Digital Television

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Digital Satellite Broadcasting (Multi-Channel Television)
In this essay by using critical writings and research along with relevant examples I will be talking about the importance of satellite and Multi-Channel Television as part of televisions history. This essay will cover topics like; the birth and history of satellite and multi-channel television, how the introduction of these new technologies changed the way TV was watched and accessed, the evolution of both satellite and multi-channel television, the impact satellite and multi-channel had on TV content and discussing the advantages and disadvantages of these new technologies. Television before Multi-Channel and the Digital Age

Before the introduction of digital terrestrial television audience’s accessed television from a variety of sources including analogue terrestrial or via cable television. Before the launch of digital terrestrial television viewer’s had a limited amount of television channels and programmes to choose from, with the BBC being the biggest of the initial five analogue terrestrial channels having two dedicated channels (BBC 1 and BBC2) along with the other three channels, ITV, Channel 4 and eventually Channel 5 after launching in 1997. This meant that all five channels each had a much easier time gaining a larger share of the audience due to the lack of competition. Although advertisements were still played on these channels apart from BB1 and BBC2, the branding of these channels was very much based on the type and quality of its content rather than being based on advertisers and sponsors .In an online article Kirk Northrop states that ‘There appeared to be a lot of pride in the channels, particularly with the front caps, which were essentially telling the viewers who had made the excellent programme in front of them and that the company concerned was very proud of it’. (Kirk Northrop - transdiffusion.org) Kirk informs us that channels used to build reputation and an audience by producing high quality programmes and using Idents to help the audience identify what channel it was being showed on. This is different from television now as channels now use sponsors and advertisers of shows on the channel to build an image with the audience rather than the actual programmes. New Technology in Television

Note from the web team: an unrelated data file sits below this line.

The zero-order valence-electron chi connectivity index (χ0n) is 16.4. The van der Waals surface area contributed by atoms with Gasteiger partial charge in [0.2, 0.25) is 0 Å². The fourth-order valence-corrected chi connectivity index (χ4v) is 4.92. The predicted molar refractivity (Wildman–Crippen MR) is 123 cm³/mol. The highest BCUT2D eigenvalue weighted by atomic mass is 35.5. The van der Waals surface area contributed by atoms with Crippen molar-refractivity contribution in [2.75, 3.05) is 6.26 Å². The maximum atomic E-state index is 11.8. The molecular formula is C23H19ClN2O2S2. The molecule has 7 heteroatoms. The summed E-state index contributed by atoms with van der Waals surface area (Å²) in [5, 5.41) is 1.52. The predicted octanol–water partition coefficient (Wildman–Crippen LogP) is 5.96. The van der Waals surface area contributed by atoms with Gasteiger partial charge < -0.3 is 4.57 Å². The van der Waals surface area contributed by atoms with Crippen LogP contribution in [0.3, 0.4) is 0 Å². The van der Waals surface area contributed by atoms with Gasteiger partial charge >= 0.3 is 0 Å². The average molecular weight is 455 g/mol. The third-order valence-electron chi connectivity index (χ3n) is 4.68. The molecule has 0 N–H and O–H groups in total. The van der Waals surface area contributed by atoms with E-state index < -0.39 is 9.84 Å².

Slowly as technologies developed and the demand for a bigger variety of programming grew more and more, services started being introduced through technical advances. For example in the late 80’s analogue satellite provided by Sky offered a subscription and pay-per view service, and analogue cable also introduced in the late 80’s by an issue of franchises to local cable operators, which would eventually merge to become companies like Virgin Media. Despite these early advances, they didn’t have nearly as much of an impact on Television as a whole, than the introduction of digital satellite broadcasting. In 1990 two smaller subscription based satellite broadcasters, Sky and BSB (British Satellite Broadcasting) merged to form British Sky Broadcasting (BSkyB). Writer Hayden Walker claims that ‘It was inevitable, just like the VHS vs Betmax wars, everyone had come to the conclusion that 2 satellite networks using completely different systems just couldn't survive. One had to go and with Sky having launched a year before, BSB was the victim. (Hayden Walker - tv-ark.org). This quote tells us that because of BSB’s late launch Sky had the upper hand in the battle over satellite television and eventually took over and merged with BSB. In 1998 BSkyB launched the UK’s first digital satellite service with over 140 channels, and other feature’s that were previously unavailable with analogue services like interactive TV, and its own digital programme guide. The Importance and Impact of Digital Satellite and Multi-Channel The launch of digital satellite broadcasting was a huge step forward for television in the UK; never before had viewers had access such a wide...
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